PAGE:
All-change if city votes for mayor

The chief executive of Sheffield council faces having his job axed or his responsibilities diminished if voters in the city opt for a powerful elected mayor.

Government officials have confirmed new, directly-elected mayors will become the most senior officers on their councils, responsible for staffing.

Sheffield’s chief executive John Mothersole’s salary is £184,585.

The government is planning to lay an order in Parliament later this year which will turn the leader of Sheffield Council, as well as the leaders of 11 other cities, into so-called “shadow mayors”.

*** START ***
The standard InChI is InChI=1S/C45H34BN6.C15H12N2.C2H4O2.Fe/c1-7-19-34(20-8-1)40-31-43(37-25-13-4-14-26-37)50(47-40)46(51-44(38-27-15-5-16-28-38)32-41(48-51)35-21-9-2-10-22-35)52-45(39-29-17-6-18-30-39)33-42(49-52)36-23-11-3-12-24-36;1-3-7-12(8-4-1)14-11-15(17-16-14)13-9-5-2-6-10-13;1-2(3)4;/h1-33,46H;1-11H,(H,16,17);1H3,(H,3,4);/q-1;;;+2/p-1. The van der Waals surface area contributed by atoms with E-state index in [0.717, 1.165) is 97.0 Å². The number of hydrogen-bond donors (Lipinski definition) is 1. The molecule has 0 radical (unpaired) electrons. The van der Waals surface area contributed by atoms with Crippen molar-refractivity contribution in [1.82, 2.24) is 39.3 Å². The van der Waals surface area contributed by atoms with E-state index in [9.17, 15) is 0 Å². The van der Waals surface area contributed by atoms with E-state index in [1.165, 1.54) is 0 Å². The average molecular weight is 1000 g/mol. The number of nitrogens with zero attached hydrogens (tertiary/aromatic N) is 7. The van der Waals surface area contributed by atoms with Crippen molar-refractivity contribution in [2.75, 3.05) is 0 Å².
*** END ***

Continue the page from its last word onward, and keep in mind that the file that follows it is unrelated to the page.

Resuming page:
The shadow mayors will rule until May 2012, when a referendum will be held to decide whether the mayor model of local government should continue.

For areas that vote in favour, mayoral elections would be held in May 2013.

Responsibilities would include the co-ordination of the council’s different functions, staffing levels and structures.

Liberal Democrats in Sheffield are opposed to the government’s plans.

Deputy council leader Coun David Baker has said the system “causes more problems than it solves”.